Review: iLuv Aud 5 Apple Lightning Speaker Dock
Price points matter a lot for all consumer electronics, including Apple device-ready speakers, which generally start at sub-$100 prices and climb to the sub-$1000 level. There's room for quality and feature variation within each price bracket, but particularly at lower price levels, developers strain to significantly differentiate their industrial designs and components from what's come before. Right-priced directly between the $100 and $150 levels, iLuv's new Lightning connector iPhone- and iPod-ready Aud 5 ($130) has a familiar look, very respectable speaker performance, and one predictable issue: a lack of case compatibility.
Like many earlier iPod and iPhone speakers, Aud 5’s shape is a slightly edgier spin on the neutral-looking Bose SoundDock, here with top corners that curve outwards to form a 12.5” control panel above an 11.25” base. Rounded in back with a combination of glossy and matte black plastics, Aud 5 has only two rear ports—one for an included wall power adapter, the other for 3.5mm audio input—while the black fabric front ends at a plastic Lightning dock deliberately sized to exclude iPads and iPad minis. As with all of the Lightning speakers we’ve tested so far, Aud 5 is almost entirely incompatible with cases because of conflicting Apple requirements for speaker and case designs, but the connector is mounted on a spring-loaded hinge that flips forward to accommodate various iPod and iPhone thicknesses. If you can put the case incompatibility aside, Aud 5 otherwise has a nice design; nothing about it save for the slightly light weight makes it feel inexpensive.
Aud 5 isn’t as minimalist in controls as a SoundDock, as iLuv went beyond including volume controls to add power, play/pause and track controls, oddly separated by the commonality of their button shapes rather than related functionality. Recessed within the center of the smoked translucent panel is a white circle that serves as a power indicator, arguably the only cosmetic disappointment in Aud 5 given that it doesn’t match iLuv’s packaging or marketing materials. Official imagery suggests that the light is pretty large and bright white, but in reality, it’s so dim and small that you’ll only notice it if you’re looking for it. There are no other frills in the package; you’ll find no remote control, wireless functionality, or rechargeable battery here.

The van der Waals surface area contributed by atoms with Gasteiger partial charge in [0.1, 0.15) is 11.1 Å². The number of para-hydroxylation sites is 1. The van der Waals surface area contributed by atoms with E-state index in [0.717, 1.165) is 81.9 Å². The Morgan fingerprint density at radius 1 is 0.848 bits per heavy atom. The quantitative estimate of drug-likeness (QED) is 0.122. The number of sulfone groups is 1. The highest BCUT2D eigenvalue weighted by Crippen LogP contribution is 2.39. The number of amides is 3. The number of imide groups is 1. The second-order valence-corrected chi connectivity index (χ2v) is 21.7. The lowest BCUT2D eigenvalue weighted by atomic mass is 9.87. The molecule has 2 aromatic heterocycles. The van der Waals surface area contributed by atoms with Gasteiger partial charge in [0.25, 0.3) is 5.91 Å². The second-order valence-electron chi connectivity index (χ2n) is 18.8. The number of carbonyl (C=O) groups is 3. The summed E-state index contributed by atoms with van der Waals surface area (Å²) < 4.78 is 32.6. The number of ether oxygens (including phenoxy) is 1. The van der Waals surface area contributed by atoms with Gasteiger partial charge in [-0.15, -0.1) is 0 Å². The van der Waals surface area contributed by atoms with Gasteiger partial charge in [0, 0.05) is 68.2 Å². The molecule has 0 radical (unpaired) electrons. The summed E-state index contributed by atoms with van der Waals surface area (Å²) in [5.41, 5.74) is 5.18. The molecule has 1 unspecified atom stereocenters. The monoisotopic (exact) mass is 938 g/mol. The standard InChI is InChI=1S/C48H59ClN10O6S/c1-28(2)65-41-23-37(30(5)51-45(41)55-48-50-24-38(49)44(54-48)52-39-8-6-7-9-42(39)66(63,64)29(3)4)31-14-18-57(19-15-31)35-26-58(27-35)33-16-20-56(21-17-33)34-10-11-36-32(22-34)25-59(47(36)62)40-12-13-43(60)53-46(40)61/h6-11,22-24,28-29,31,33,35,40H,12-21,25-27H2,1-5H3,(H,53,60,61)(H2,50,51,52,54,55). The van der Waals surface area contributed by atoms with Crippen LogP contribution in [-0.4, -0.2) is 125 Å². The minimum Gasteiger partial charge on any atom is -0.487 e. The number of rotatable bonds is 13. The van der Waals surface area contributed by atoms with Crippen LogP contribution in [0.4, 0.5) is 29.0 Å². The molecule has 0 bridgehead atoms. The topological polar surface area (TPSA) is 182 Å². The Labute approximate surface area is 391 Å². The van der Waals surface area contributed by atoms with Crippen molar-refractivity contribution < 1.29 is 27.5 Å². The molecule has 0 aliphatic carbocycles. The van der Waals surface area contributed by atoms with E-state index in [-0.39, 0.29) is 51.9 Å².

If that sounds like a problem—which it might given the recent proliferation of sub-$150 Bluetooth wireless rechargeable speakers—that’s not necessarily the case, since iLuv clearly used dollars that would otherwise go towards a wireless chip and battery to improve its speaker hardware. As contrasted with the Lightning- and Bluetooth-ready $130 Sound Step Lightning, which has three speakers inside, iLuv has four front-firing drivers, including both active speakers and passive radiators for bass. While the company regrettably doesn’t specify the drivers’ sizes, the speakers are actually pretty good, and backed by a quality amplifier that doesn’t hiss during quiet or silent moments in the audio. Note that this isn’t faint praise: few budget audio systems get this right, but Aud 5 does.
While iLuv’s and Soundfreaq’s systems are similar in peak volume levels, overall balance, and sonic fidelity, they diverge somewhat in the specifics. Aud 5 delivers somewhat deeper bass, particularly at high volumes, while Sound Step Lightning has a small edge in treble and mid-treble clarity. If you like your music deep, Aud 5 is the better pick of the two by a minor margin, while Sound Step Lightning is a bit better if you prefer more dynamic sound. Aud 5 exhibits some bass distortion at the top 15% of its nearly-small-room-filling volume range, and the system vibrates at peak volumes to the point where you can see it slightly shaking but not moving on a flat surface; neither is surprising for a budget audio system with bassy sound.
Overall, Aud 5 isn’t the perfect Lightning speaker dock, but it’s well-executed enough for its price to earn our general recommendation. It’s one of the best-sounding iLuv speakers we’ve tested, with a nice though derivative industrial design, and a $130 price point that’s appropriate given the overall quality of the package. While its appeal is undercut somewhat by case incompatibility, the less than ideal top surface design, and a tendency to distort bass at high volumes, it’s a good alternative to the same-priced Sound Step Lightning if you favor added bass over Bluetooth wireless or remote control functionality. The name is also worthy of some commendation, as it’s a lot easier to remember than the confusing alphanumerics iLuv previously used. This is definitely a step in the right direction for the company, and also for affordable Lightning speakers.